343. Memorandum on the Substance of Discussion at a Department of State–Joint Chiefs of Staff Meeting, Pentagon, Washington, January 14, 1955, 11:30 a.m.1
[Here follow a list of 27 persons present, including Admiral Arthur W. Radford, General Matthew B. Ridgway, General Nathan F. Twining, Admiral Donald B. Duncan, H. Struve Hensel, Robert Murphy, Walter S. Robertson, and General Charles P. Cabell, and discussion of Admiral Radford’s recent trip to the Far East comprising the first five items on the agenda.][Page 581]
Admiral Radford said that the JCS were anxious to go ahead with the Philippine base negotiations. He said that he understood that President Magsaysay has instructed Ambassador Romulo to approach the Department to request a delay.
Mr. Robertson said that the question of opening the base negotiations was complicated by the attitude of Senator Recto, who had been making inflammatory anti-American remarks.
Admiral Radford emphasized that we must get on with the matter. We have a perfectly good case. Our position is an honorable one, and we have nothing to hide. … In the Admiral’s opinion, President Magsaysay’s position is so strong that he is well situated to come to grips with Senator Recto ….
It was brought out that Ambassador Spruance favors negotiations now, and feels that the longer we wait the worse the situation will get. Admiral Duncan echoed the view that the passage of time was harmful to our interests, but Mr. Robertson pointed out that at the request of President Magsaysay, who had by-passed Ambassador Spruance, Ambassador Romulo had made a strong plea to President Eisenhower that the U.S. not precipitate the negotiations, and implored us to postpone them for the time being.
Admiral Radford said that he had told President Magsaysay that the matter must be settled. Admiral Duncan noted that the Manila Pact Conference2 was coming up, and that it would be wise to settle this matter before then. Admiral Radford repeated that Magsaysay was much too timid: he had more power than he knew.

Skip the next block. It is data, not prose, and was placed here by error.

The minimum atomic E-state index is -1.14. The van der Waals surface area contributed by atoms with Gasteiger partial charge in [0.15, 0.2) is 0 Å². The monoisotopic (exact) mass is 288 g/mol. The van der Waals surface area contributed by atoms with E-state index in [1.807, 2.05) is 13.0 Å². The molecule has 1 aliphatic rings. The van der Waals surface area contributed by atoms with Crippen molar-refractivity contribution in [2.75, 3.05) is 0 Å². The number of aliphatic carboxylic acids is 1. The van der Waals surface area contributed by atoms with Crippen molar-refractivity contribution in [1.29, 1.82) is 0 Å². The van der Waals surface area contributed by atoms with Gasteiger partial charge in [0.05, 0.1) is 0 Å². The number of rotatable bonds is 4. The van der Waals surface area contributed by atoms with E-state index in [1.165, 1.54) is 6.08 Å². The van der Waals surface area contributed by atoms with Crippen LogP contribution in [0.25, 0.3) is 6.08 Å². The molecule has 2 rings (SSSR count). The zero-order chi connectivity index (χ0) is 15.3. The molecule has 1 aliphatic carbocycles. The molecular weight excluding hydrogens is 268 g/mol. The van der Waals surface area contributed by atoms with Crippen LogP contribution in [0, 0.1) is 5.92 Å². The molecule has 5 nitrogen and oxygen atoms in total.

Mr. Murphy suggested that there was some feeling in the Department that a major political crisis would be precipitated if we pressed for negotiations at the present time. Mr. Robertson said that the Philippine Republic was one of our most valuable allies, that there were many aspects to be considered, and that the question of timing was again important. He assured the Admiral that the State Department was giving the matter urgent consideration, for decision at the earliest possible moment.
Admiral Radford said that Ambassador Spruance was anxious to leave Manila, but that he would be willing to stay on to conduct the negotiations if they took place in the reasonably near future. Mr. Robertson gave his view that there was, of course, no adequate replacement for Ambassador Spruance, who would be perfect to conduct the negotiations.[Page 582]
Admiral Radford hammered again on the point … our public information program had been poorly handled. Mr. Robertson tended to agree with the Admiral’s opinion about our public information program but he emphasized that according to his sources the Philippine people were psychopathic on the subject of base negotiations.
Admiral Radford did not get that impression. He said that if Magsaysay does not come to grips with Recto, he (Magsaysay) will kill himself politically.
Admiral Duncan interjected that he had recently talked to a Philippine senator who expressed a view that the time was ripe for negotiations, and that therefore it seemed that opinion in the Philippines was not unanimous on this subject. Admiral Radford nodded, and again referred to the fact the Ambassador Spruance favored negotiations now.
. . . . . . .
Admiral Radford concluded that he thought that the more we wait the worse the situation will be; and that what was needed is a well-planned public relations campaign.3
[Here follows discussion of current trends in Formosa, Korea, and Japan and several matters affecting the Far Eastern region as a whole.]
- Source: Department of State, State–JCS Meetings: Lot 61 D 417. Top Secret. No drafting information is given on the source text. A note on the title page reads: “State Draft. Not cleared by any of the participants.”↩
- The Manila Pact (or SEATO) Conference was scheduled for February 23–25 in Bangkok. The Philippines was an original signatory of the Southeast Asia Collective Defense Treaty, signed at Manila on September 8, 1954. (6 UST 81)↩
- At a National Security Council meeting that same day, Admiral Radford gave a similar assessment of his trip to the Philippines, and recommended that the Department of State change its instructions to Ambassador Spruance so that negotiations for the base agreement could be promptly undertaken. (Memorandum of discussion at the 231st meeting of the NSC by Gleason, January 13; Eisenhower Library, Whitman File, NSC Records)↩